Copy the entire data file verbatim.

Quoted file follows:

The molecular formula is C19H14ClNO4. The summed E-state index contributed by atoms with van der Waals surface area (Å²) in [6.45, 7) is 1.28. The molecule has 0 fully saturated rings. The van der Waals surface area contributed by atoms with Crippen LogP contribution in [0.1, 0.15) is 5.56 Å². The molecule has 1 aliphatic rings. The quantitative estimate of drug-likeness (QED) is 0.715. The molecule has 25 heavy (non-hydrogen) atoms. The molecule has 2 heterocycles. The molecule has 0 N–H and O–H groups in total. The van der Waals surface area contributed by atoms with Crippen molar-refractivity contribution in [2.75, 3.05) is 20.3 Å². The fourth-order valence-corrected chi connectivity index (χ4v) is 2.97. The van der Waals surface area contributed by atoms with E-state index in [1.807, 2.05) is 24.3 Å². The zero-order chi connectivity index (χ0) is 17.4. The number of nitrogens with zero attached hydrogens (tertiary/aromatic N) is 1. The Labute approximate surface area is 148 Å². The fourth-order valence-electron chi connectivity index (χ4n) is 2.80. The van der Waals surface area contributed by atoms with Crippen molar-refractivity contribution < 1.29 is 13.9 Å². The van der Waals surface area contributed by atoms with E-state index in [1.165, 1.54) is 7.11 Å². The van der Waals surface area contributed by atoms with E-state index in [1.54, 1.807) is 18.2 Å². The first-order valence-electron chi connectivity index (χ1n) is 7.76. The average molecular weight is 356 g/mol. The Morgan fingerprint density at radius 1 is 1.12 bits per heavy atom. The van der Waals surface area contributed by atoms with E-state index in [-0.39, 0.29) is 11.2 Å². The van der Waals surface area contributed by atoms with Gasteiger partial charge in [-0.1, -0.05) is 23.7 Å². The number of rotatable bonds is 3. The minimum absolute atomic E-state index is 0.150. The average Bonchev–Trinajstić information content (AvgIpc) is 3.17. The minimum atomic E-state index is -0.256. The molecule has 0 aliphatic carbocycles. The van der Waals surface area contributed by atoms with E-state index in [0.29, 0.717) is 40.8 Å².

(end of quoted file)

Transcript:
The molecular formula is C19H14ClNO4. The summed E-state index contributed by atoms with van der Waals surface area (Å²) in [6.45, 7) is 1.28. The molecule has 0 fully saturated rings. The van der Waals surface area contributed by atoms with Crippen LogP contribution in [0.1, 0.15) is 5.56 Å². The molecule has 1 aliphatic rings. The quantitative estimate of drug-likeness (QED) is 0.715. The molecule has 25 heavy (non-hydrogen) atoms. The molecule has 2 heterocycles. The molecule has 0 N–H and O–H groups in total. The van der Waals surface area contributed by atoms with Crippen molar-refractivity contribution in [2.75, 3.05) is 20.3 Å². The fourth-order valence-corrected chi connectivity index (χ4v) is 2.97. The van der Waals surface area contributed by atoms with E-state index in [1.807, 2.05) is 24.3 Å². The zero-order chi connectivity index (χ0) is 17.4. The number of nitrogens with zero attached hydrogens (tertiary/aromatic N) is 1. The Labute approximate surface area is 148 Å². The fourth-order valence-electron chi connectivity index (χ4n) is 2.80. The van der Waals surface area contributed by atoms with Crippen molar-refractivity contribution < 1.29 is 13.9 Å². The van der Waals surface area contributed by atoms with E-state index in [1.165, 1.54) is 7.11 Å². The van der Waals surface area contributed by atoms with E-state index in [1.54, 1.807) is 18.2 Å². The first-order valence-electron chi connectivity index (χ1n) is 7.76. The average molecular weight is 356 g/mol. The Morgan fingerprint density at radius 1 is 1.12 bits per heavy atom. The van der Waals surface area contributed by atoms with E-state index in [-0.39, 0.29) is 11.2 Å². The van der Waals surface area contributed by atoms with Gasteiger partial charge in [-0.1, -0.05) is 23.7 Å². The number of rotatable bonds is 3. The minimum absolute atomic E-state index is 0.150. The average Bonchev–Trinajstić information content (AvgIpc) is 3.17. The minimum atomic E-state index is -0.256. The molecule has 0 aliphatic carbocycles. The van der Waals surface area contributed by atoms with E-state index in [0.29, 0.717) is 40.8 Å².